The Shi’ite-led government in Iraq has selected a new target for harassment: Iraqiya spokesman Haider al-Mulla and two other lawmakers. This comes despite recent efforts by Iraqiya to lessen political tensions that threaten to ignite a sectarian war. Meanwhile, at least two Iraqis were killed and 26 more were wounded over the last two days.
Iraq’s finance minister survived a roadside bombing that wounded two guards instead. At least four Iraqis were killed and 12 Iraqis were wounded across the country, as the prime minister called for more unity despite his actions to the contrary.
A late-day bombing in Ishaqi targeted a motorcade carrying Finance Minister Rafe al-Essawi. The bomb wounded two guards working for the minister. Although the moderate politician has worked to build bridges among Iraq’s ethnic and political groups, Essawi is among the top Sunni politicians targeted by Prime Minister Nouri al-Maliki for elimination from office.
Maliki, meanwhile, called for more unity and stability despite having triggered the 2011’s greatest political crisis. His administration set off the political instability by issuing an arrest warrant against Vice President Tareq al-Hashimi and asking for the firing of Deputy Prime Minister Saleh al-Mutlaq. Later, he threatened Essawi. All three men are not only are Maliki’s political rivals, they are also Sunnis. Maliki is Shi’ite.
Because of that and the arrest of hundreds of Sunnis in an earlier Maliki-sanctioned operation, many Sunnis believe that Maliki has begun a new sectarian campaign against them. But, that campaign is not limited to government officials. Fearing a new sectarian war, Sunnis have increasingly been relocating from Shi’ite neighborhoods into those where they feel safer.
The Iraqiya party, which is Sunni supported, refused to back down from its boycott of parliament until the government meets certain conditions. In particular, they feel that the unity government lacks a real partnership. President Jalal Talabani, who is a member of the Patriotic Union of Kurdistan, called for a national conference between all parties in order to solve the crisis. The question of Hashemi’s arrest warrant will not be discussed and be left to the courts entirely.
Anbar’s provincial council warned Baghdad that the deadline to address their concerns is rapidly approaching. Although Maliki recently admitted that Anbar’s demands are legitimate and he would honor them, the council says they have seen no effort by the government to address any of them.
Two civilians were killed and one more was wounded during crossfire between police and gunmen in Hammam Alil.
In Baghdad, three civilians were wounded during a blast in the Abu Dsheer neighborhood. A blast in Jisr Diyala wounded five people, including two policemen who were targeted.
A blast at a restaurant in Baquba left one person dead and another wounded.
A Falluja lawyer was stabbed to death at home.
In what may be too obvious a message against Prime Minister Nouri al-Maliki, a suicide bomber attacked the Interior Ministry, leaving dozens of victims. Overall, at least 14 Iraqis were killed and 41 more were wounded in that and other assaults across the country. Three Iranian pilgrims were also wounded in an attack in Dujail. Meanwhile, the political upheaval Maliki launched continues to threaten the coalition government.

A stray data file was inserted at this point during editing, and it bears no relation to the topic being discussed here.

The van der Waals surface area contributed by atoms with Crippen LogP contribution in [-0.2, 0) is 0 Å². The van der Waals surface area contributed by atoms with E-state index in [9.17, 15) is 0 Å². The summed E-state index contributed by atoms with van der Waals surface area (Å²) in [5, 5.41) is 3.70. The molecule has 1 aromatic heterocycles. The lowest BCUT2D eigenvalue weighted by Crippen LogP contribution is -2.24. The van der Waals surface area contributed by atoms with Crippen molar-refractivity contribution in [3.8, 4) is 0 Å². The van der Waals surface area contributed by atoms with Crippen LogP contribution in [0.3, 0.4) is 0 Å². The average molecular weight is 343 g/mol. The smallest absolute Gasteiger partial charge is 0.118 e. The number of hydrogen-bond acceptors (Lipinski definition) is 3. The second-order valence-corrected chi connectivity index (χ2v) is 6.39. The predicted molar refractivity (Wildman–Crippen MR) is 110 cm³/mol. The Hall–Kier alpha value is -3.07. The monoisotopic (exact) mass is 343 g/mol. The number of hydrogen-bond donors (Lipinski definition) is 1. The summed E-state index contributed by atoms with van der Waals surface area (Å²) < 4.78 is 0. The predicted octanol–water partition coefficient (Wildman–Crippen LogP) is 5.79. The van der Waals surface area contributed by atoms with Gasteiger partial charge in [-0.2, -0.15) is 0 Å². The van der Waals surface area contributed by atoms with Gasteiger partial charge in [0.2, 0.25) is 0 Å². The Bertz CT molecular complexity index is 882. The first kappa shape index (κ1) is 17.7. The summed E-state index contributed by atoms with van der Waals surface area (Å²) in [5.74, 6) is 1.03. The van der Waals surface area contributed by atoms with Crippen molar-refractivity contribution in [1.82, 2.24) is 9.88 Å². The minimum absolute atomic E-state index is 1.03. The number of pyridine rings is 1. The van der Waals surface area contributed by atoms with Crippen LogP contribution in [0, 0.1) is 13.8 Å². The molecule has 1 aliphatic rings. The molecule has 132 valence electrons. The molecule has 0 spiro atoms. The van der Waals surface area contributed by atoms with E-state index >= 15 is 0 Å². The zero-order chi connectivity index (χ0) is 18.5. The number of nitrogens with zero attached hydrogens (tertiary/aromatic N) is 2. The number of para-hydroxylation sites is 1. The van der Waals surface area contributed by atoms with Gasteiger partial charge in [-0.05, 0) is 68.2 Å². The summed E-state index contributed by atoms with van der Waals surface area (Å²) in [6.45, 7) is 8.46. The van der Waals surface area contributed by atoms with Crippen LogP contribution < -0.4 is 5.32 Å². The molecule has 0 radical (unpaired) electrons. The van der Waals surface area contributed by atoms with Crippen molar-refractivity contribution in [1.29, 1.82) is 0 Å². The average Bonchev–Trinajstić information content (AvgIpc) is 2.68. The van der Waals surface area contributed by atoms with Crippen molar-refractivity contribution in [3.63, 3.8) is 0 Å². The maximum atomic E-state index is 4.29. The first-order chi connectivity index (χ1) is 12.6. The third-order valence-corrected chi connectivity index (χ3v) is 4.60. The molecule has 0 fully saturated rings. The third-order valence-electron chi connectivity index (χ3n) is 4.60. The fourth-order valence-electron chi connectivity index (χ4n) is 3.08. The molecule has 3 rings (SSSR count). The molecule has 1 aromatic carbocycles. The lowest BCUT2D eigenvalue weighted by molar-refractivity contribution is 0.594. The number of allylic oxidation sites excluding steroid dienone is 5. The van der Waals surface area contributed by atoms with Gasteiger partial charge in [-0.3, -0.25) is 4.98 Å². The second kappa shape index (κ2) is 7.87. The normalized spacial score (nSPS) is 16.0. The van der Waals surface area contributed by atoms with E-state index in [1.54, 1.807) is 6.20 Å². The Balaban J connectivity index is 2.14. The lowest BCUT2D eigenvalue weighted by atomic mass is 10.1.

The Iraqiya political bloc boycotted parliament today over Prime Minister Nouri al-Maliki’s failure to properly share power and the arrests of hundreds of Sunni Iraqiya supporters in a crackdown against alleged Ba’ath Party members. Meanwhile, at least five Iraqis were killed and four more were wounded in light violence.
At least nine Iraqis were killed and 28 were wounded as their representatives spent the day bickering in parliament.
At least three Iraqis were killed and 10 more were wounded in light violence. The sparse amount of reports trickling out of Iraq are likely due to the combination of Muslim and Christian holidays this month.
Because of Ashuraa observances, reports of violence have been scant the last few days except for significant attacks. Only six casualties were reported today and all of them survived. However, there were a number of important news stories in the headlines today.
Updated at 8:00 p.m. EST, Nov. 12, 2010
At least one Iraqi was killed and 23 more wounded in new attacks. A number of the attacks occurred yesterday but went unreported until today or late last night. Meanwhile, U.S. President Barack Obama welcomed a new Iraqi government that is already seeing its first conflict. Former Iraqi Prime Minister Ayad Allawi, whose Iraqiya party won the largest number of seats in March elections, called the new Iraqi government a “dictatorship.”
Updated at 8:58 p.m. EST, Nov. 9, 2010
At least nine Iraqis were killed and 42 more were wounded in new violence. Most of the attacks in the capital targeted Christians. Meanwhile, political leaders are closer to forming a new government. The Iraqiya party has apparently accepted the speaker of parliament position but may still be balking at having Prime Minister Nouri al-Maliki given a second turn at the premiership. Ayad Allawi, Iraqiya’s leader, may have also accepted to head the Political Council of Strategic Policies.
At least 11 Iraqis were killed and 11 more were wounded in light violence. Five of casualties died of injuries received in yesterday’s blast in Diyala province.